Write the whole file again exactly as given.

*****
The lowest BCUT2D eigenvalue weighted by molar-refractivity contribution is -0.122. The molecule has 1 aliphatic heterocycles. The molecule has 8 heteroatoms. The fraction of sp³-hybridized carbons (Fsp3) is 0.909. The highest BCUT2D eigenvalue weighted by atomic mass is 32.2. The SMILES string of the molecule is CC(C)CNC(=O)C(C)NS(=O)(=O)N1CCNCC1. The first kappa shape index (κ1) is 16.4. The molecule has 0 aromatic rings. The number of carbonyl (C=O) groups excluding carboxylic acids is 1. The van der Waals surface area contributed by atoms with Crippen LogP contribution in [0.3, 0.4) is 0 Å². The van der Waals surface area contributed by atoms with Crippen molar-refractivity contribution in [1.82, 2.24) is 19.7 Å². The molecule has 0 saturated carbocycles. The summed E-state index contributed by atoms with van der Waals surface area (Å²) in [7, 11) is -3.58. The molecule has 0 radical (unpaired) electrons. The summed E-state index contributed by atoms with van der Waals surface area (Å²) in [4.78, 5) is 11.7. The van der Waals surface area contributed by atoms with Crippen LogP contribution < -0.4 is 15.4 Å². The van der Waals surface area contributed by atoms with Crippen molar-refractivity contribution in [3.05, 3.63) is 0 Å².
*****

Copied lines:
The lowest BCUT2D eigenvalue weighted by molar-refractivity contribution is -0.122. The molecule has 1 aliphatic heterocycles. The molecule has 8 heteroatoms. The fraction of sp³-hybridized carbons (Fsp3) is 0.909. The highest BCUT2D eigenvalue weighted by atomic mass is 32.2. The SMILES string of the molecule is CC(C)CNC(=O)C(C)NS(=O)(=O)N1CCNCC1. The first kappa shape index (κ1) is 16.4. The molecule has 0 aromatic rings. The number of carbonyl (C=O) groups excluding carboxylic acids is 1. The van der Waals surface area contributed by atoms with Crippen LogP contribution in [0.3, 0.4) is 0 Å². The van der Waals surface area contributed by atoms with Crippen molar-refractivity contribution in [1.82, 2.24) is 19.7 Å². The molecule has 0 saturated carbocycles. The summed E-state index contributed by atoms with van der Waals surface area (Å²) in [7, 11) is -3.58. The molecule has 0 radical (unpaired) electrons. The summed E-state index contributed by atoms with van der Waals surface area (Å²) in [4.78, 5) is 11.7. The van der Waals surface area contributed by atoms with Crippen LogP contribution < -0.4 is 15.4 Å². The van der Waals surface area contributed by atoms with Crippen molar-refractivity contribution in [3.05, 3.63) is 0 Å².